EBQM Research Log 2

Diary of a Marie Skłodowska-Curie Research Fellow

These took a lot of time, but ultimately didn’t pan out…!

Diary of a Marie Skłodowska-Curie Research Fellow: Entry #2

Hello, and welcome to the second post in this series of Research Logs for the Marie Skłodowska-Curie project ‘Ergodicity Breaking in Quantum Matter’ (ebqm.info). You can find the first post here.

At the time of writing this, it’s the Christmas holidays, which provides a good time for reflection. 2021 has been a bit of a year for everyone, hasn’t it? Personally, it’s been a year of major change for me. Early in the year, around February, while I was still living in Paris I found out I was awarded the Marie Skłodowska-Curie Individual Fellowship that I’m now on, and it’s hard to understate what a pivotal moment this was for me, both in terms of my career and life in general, as it meant leaving Paris after 5 years, a city I’d grown to love. In exchange, the fellowship meant an unmissable opportunity to join an incredibly exciting group and live in a vibrant, new (to me) European capital, and so far things here have been wonderful. While the move here was complicated by both Brexit and the ongoing pandemic, I still feel incredibly excited to be here.

On the research side, it’s been a month of mixed results. Last month I spoke about having to develop and implement a series of complex additions to my main theoretical method, known as ’non-perturbative corrections’. After taking quite some time to code these, test them thoroughly and track down all the bugs, the net result of all this effort has been…almost nothing! For the problems I’m working on, these correction terms turn out to do very little, and don’t lead to the kind of dramatic accuracy increase that I’d hoped to see. I still have some tricks up my sleeve for turning this work into something useful, but for the time being I’m quietly shelving this aspect as for my current project it’s not worth the time and effort right now that it’s going to take in order to see a meagre (or even totally negligible) accuracy increase. I’ll pick this back up in the future, as I’d quite like to release the codebase for this method in a polished form with as many features as possible. (Look out for this sometime in late 2022 or early 2023 - this is still in the planning stage, rather than being anywhere near release-ready.)

Instead, I’ve changed tack slightly and started to look into some alternate models and methods to investigate the physics that I’m interested in, namely the breakdown of many-body localization. One aspect of this project, based on my initial approach which works well for weakly-interacting quantum systems, is working well and approaching a ‘finished’ state. The new aspect of this project, studying many-body localization in strongly-interacting quantum systems, progressed very well but unfortunately in mid-December, a preprint appeared on arXiv which studied a very similar problem using a very different set of methods. This work reached some remarkable conclusions, and partially scooped my work, although it also helped me to locate and fix a few parts of my method which were causing avoidable problems. Overall, the appearance of this new work has both inspired me to pursue a slightly different approach and motivated me to wrap this work up as soon as possible, as it seems to be a hot topic and I don’t want any further aspects of it to be scooped! Ironically, despite losing some ground and pouring a lot of time into aspects that I’m abandoning for now, these false starts have pointed the way to something that I think is truly innovative, something I would not have thought of otherwise, and something that could be a very fruitful new way to study quantum many-body systems in the future. If, that is, I get it to work the way I envisage it!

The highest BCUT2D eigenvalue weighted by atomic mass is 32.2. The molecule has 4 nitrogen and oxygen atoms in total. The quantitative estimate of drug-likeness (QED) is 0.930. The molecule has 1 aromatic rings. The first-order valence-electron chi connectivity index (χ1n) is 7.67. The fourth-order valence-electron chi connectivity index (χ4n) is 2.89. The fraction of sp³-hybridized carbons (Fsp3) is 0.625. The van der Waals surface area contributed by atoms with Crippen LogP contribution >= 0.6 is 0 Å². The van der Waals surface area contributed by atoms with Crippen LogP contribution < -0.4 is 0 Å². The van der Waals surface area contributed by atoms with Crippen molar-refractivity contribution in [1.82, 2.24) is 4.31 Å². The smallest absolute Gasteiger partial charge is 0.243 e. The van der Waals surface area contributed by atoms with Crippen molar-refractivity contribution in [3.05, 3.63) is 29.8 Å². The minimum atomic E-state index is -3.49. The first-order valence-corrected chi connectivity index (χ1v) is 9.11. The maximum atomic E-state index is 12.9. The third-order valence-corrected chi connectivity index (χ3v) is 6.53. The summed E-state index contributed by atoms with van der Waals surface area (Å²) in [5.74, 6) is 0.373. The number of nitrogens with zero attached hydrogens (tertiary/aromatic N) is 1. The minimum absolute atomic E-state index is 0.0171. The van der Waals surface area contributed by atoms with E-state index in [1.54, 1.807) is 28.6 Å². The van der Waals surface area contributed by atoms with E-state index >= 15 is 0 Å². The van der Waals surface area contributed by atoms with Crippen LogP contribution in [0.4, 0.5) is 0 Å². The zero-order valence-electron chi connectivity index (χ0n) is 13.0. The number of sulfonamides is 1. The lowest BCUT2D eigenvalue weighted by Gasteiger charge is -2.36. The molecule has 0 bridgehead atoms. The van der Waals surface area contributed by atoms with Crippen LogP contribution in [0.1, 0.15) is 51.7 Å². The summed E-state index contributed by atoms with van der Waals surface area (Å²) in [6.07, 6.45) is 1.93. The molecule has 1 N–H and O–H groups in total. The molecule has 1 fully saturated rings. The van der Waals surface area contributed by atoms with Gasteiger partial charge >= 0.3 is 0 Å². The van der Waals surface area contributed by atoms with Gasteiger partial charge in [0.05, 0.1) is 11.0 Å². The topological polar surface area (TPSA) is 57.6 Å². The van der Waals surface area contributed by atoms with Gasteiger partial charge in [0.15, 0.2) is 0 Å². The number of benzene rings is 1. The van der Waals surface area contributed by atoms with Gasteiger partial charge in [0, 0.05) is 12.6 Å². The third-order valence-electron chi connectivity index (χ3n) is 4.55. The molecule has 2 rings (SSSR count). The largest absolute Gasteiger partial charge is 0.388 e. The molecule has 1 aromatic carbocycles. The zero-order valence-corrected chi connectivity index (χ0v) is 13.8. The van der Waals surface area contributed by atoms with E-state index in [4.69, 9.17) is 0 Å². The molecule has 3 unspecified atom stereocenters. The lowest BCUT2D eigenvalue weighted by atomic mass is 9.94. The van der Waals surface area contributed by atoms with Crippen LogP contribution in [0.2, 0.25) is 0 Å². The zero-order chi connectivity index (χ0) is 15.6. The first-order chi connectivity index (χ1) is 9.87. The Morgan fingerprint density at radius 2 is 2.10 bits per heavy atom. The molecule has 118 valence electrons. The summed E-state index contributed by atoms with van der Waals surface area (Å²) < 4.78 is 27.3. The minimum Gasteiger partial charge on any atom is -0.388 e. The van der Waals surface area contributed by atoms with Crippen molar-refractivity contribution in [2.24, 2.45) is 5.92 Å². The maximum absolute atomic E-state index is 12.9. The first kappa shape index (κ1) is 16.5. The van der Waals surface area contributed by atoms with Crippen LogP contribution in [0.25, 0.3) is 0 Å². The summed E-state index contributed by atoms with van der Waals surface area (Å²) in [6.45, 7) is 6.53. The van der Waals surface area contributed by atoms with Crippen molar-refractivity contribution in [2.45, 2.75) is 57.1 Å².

Aside from my main project, I’ve also reviewed several papers this month and had the continued pleasure to be working with some amazing colleagues (both here in Berlin and elsewhere) and we’ve got a range of very interesting projects in the pipeline that I can’t talk about yet - for more on other projects I’m involved in, watch this space!

But there’s more to science than just writing papers, so I’ve also been talking to a number of people about some very exciting alternative projects (currently being pursued in my copious spare time!) involving the use of computer games to teach/illustrate physics concepts, reviving my rather neglected popular science blog to test the waters for whether it could be worth one day pitching a popular science book on condensed matter physics, and I’ve been thinking a lot about trying to organise a conference for early-career researchers in condensed matter physics, as the pandemic has robbed a lot of graduate students and other early-career researchers of the opportunity to network with peers and practice giving research presentations in a relatively laid-back, low-pressure environment. I’m not sure if anything will come of this, but fingers crossed I can figure out a way to put something together - I’ll keep you updated on all of these projects in the months to come!

So, while I may not have a lot of concrete things to show for all the work I’ve been doing in the last month or so, rest assured I have a lot of plates spinning and a lot of things to come in the year ahead. For everyone out there reading this post close to the time of writing, I hope you have a happy new year and wish you all the best for 2022!

Dr Steven J. Thomson
Dr Steven J. Thomson
Marie Skłodowska-Curie Research Fellow in Theoretical Condensed Matter Physics

Theoretical condensed matter physicist, currently a Marie Skłodowska-Curie Research Fellow at Freie Universität Berlin.